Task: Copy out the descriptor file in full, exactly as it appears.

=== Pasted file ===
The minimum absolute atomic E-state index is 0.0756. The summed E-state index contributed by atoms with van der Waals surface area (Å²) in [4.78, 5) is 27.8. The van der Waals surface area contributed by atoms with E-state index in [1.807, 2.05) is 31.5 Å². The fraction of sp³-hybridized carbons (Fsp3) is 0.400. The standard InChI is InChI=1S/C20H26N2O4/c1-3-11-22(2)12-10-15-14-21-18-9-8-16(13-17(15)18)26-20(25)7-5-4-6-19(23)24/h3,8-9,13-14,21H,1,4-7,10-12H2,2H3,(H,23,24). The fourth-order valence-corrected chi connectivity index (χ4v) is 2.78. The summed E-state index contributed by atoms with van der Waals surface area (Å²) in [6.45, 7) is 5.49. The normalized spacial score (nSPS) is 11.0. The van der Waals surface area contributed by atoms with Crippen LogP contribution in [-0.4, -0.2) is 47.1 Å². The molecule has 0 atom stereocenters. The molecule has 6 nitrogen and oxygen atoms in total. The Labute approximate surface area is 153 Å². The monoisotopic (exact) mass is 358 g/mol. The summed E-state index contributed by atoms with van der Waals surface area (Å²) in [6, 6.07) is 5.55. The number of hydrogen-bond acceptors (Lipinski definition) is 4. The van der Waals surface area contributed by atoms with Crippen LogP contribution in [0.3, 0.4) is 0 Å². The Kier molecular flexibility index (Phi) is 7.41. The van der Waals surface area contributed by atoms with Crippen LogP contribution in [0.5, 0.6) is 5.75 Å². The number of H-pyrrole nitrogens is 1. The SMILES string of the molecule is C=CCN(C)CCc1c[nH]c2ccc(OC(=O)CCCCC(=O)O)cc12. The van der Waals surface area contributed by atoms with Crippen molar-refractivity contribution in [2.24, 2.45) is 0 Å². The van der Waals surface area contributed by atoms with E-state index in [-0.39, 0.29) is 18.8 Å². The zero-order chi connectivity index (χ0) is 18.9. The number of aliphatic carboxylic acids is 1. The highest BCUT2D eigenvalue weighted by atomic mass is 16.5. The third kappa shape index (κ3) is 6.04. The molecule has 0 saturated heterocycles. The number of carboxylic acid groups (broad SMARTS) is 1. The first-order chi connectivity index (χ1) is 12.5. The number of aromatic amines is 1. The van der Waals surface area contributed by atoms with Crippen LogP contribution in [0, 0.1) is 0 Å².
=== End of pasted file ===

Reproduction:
The minimum absolute atomic E-state index is 0.0756. The summed E-state index contributed by atoms with van der Waals surface area (Å²) in [4.78, 5) is 27.8. The van der Waals surface area contributed by atoms with E-state index in [1.807, 2.05) is 31.5 Å². The fraction of sp³-hybridized carbons (Fsp3) is 0.400. The standard InChI is InChI=1S/C20H26N2O4/c1-3-11-22(2)12-10-15-14-21-18-9-8-16(13-17(15)18)26-20(25)7-5-4-6-19(23)24/h3,8-9,13-14,21H,1,4-7,10-12H2,2H3,(H,23,24). The fourth-order valence-corrected chi connectivity index (χ4v) is 2.78. The summed E-state index contributed by atoms with van der Waals surface area (Å²) in [6.45, 7) is 5.49. The normalized spacial score (nSPS) is 11.0. The van der Waals surface area contributed by atoms with Crippen LogP contribution in [-0.4, -0.2) is 47.1 Å². The molecule has 0 atom stereocenters. The molecule has 6 nitrogen and oxygen atoms in total. The Labute approximate surface area is 153 Å². The monoisotopic (exact) mass is 358 g/mol. The summed E-state index contributed by atoms with van der Waals surface area (Å²) in [6, 6.07) is 5.55. The number of hydrogen-bond acceptors (Lipinski definition) is 4. The van der Waals surface area contributed by atoms with Crippen LogP contribution in [0.3, 0.4) is 0 Å². The Kier molecular flexibility index (Phi) is 7.41. The van der Waals surface area contributed by atoms with Crippen LogP contribution in [0.5, 0.6) is 5.75 Å². The number of H-pyrrole nitrogens is 1. The SMILES string of the molecule is C=CCN(C)CCc1c[nH]c2ccc(OC(=O)CCCCC(=O)O)cc12. The van der Waals surface area contributed by atoms with Crippen molar-refractivity contribution in [2.24, 2.45) is 0 Å². The van der Waals surface area contributed by atoms with E-state index in [-0.39, 0.29) is 18.8 Å². The zero-order chi connectivity index (χ0) is 18.9. The number of aliphatic carboxylic acids is 1. The highest BCUT2D eigenvalue weighted by atomic mass is 16.5. The third kappa shape index (κ3) is 6.04. The molecule has 0 saturated heterocycles. The number of carboxylic acid groups (broad SMARTS) is 1. The first-order chi connectivity index (χ1) is 12.5. The number of aromatic amines is 1. The van der Waals surface area contributed by atoms with Crippen LogP contribution in [0, 0.1) is 0 Å².